First of all, hello 0x00sec I’m back, after around 2 years I finally am not head deep in research, school, and work, and I’ve been working on a plugin loader called Code_Olive, more on that in a bit, Code_Olive is meant to be my solution to the need for a new and better PluginLoader for .Net Core and even .Net Framework But is there a better way to load a plugin?
In .Net based languages specifically c#, f# and vb there are many many ways of making a plugin type system, from reflection to dynamic interface loading. there are many options each with there ups and downs but what’s the best way to load a plugin?
Currently, there are only 2 Major ways that I know work of isolating a plugin from the host and other plugins.
- Reflection using the System.Reflection.Loader library from Microsoft on NuGet allows us to take full control of how a loaded assembly is loaded, bound, and how externals are resolved allowing us to fully control what environment our Plugin is held in but it takes more code and more knowledge of the .Net Runtime to create a robust and efficient AssemblyLoadContext but only supports Assembly Unloading in 3.0.
- App domains Curates this by making plugin stuck in there own virtual environment unable to directly access the main program runtime but also has its downsides since we can’t control what gets loaded by the plugin it can still load host assemblies witch we might not want. This also has the added benefit of making plugins unloadable, it also is not supported in .Net Core.
When it comes to reading and executing plugin data, we again have 3 ways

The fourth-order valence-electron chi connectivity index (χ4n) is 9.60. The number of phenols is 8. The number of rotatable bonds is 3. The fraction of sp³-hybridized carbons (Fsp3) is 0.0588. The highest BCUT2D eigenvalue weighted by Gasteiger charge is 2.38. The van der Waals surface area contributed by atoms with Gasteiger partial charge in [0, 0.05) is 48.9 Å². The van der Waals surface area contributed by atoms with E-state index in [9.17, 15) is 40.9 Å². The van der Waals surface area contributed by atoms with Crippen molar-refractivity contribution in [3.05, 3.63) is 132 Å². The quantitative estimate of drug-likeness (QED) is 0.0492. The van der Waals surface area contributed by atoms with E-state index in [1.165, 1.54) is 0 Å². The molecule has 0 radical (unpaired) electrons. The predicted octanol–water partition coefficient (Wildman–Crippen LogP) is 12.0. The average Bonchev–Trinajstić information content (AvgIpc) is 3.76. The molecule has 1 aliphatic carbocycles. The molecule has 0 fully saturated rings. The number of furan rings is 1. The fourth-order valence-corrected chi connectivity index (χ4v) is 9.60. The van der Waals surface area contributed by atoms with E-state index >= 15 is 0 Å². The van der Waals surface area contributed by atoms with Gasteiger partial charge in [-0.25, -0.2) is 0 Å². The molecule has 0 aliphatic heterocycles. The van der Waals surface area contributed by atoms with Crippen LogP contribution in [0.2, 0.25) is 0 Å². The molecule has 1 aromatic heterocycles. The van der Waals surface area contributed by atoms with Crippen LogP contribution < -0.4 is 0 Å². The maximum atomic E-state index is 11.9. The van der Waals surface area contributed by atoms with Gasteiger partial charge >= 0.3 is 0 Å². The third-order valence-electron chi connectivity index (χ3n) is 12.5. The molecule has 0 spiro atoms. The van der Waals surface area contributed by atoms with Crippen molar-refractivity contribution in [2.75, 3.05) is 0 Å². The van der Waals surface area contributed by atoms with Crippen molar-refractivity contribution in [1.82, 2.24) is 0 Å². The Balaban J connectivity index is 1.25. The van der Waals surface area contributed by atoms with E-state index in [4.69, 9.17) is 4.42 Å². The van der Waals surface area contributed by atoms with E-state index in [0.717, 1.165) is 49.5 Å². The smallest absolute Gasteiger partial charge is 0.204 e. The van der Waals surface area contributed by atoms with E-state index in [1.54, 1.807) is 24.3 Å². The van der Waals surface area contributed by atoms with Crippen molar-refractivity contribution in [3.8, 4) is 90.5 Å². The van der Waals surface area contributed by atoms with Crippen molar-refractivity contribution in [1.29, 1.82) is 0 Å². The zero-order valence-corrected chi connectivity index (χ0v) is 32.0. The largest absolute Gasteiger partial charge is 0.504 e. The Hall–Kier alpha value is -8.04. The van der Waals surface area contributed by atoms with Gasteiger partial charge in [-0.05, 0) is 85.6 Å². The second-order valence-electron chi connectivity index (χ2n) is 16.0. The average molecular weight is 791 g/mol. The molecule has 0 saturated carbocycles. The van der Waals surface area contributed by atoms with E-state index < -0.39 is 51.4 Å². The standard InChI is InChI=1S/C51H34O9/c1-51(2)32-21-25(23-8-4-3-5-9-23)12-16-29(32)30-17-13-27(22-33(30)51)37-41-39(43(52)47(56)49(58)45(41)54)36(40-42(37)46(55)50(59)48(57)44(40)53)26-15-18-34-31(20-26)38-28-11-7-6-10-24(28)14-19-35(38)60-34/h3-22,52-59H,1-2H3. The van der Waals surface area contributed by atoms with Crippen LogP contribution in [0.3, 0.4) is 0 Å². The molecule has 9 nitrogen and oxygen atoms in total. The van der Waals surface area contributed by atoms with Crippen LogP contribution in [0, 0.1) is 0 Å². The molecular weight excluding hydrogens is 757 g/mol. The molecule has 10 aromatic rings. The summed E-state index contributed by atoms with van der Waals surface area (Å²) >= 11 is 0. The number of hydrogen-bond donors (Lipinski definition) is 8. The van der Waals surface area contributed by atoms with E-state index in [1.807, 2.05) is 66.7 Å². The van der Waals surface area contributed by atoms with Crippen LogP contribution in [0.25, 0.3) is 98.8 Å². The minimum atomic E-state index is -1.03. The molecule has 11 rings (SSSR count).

- Plugin Interfacing, this requires an SDK of sorts to be set up between the Plugin and Host Assemblies making isolation difficult as some data will need to be accessed by both assemblies.
- Reflection, this does not require an SDK but is more difficult to create and can be slower if not optimized/done incorrectly.
- Dependency injection, it’s fast but bulky and annoying to set up.
we have all these methods of loading plugins but what why?
If we using System.Reflection.Loader we can enforce a partial-custom core library and restrict access to potentially dangerous assemblies but using this alone will require us to use an SDK assembly to be shared between both environments however we can do better Method Injection a topic which I feel is seen as black magic or taboo, we all know that we can create a delegate off of a method adding a short of 0.2-0.5 ms ontop of direct execution even if its a static method but not everyone knows that if they simply replace the runtime handle for the method they can replace the method executed. well doing so, the result is we can replace functions inside the plugin assembly without adding any bulk unless you manage it and not have any added processing time, interested? This is the exact idea I had in mind when it comes to Code_Olive now I’m still working on it and will soon work on creating a .Net Framework and .Net Core branch to allow for unloading but the way it works currently is I load the assembly using Assembly.LoadFile witch isolates the assembly and blocks it from causing other assemblies to load from it, then using standard Reflection methods I look for a class called ‘CodeOliveInfo’ witch, as the name suggests, contains all the plugin info such as its name and version but it also contains a few nice things. have ever wanted to edit how your assembly is loaded and executed at runtime? well this is what using these methods can provide, using 3 methods in the plugin and a lot of code in the main program I have created stages to loading, stage 1 loading your Functions and Tweaking what you want to load, stage 2 initializing the actual plugin by reading data from other plugins and doing some initial processing, stage 3 actually starting your plugin. these 3 allow the plugin to have full control over what it does and when it comes to communication between host programs and other plugins we have Method Injection using an attribute that contains the Plugin name or a Core Library’s and the full path to the method we can effectively directly access whichever functions we need while still being able to block what plugins can access without any delay to executing such functions either!
awesome right or wrong? that’s why this is a discussion. do you think this would be worse or better when it comes to plugin loading and executing? and if you have a better idea of how to do it, what is it?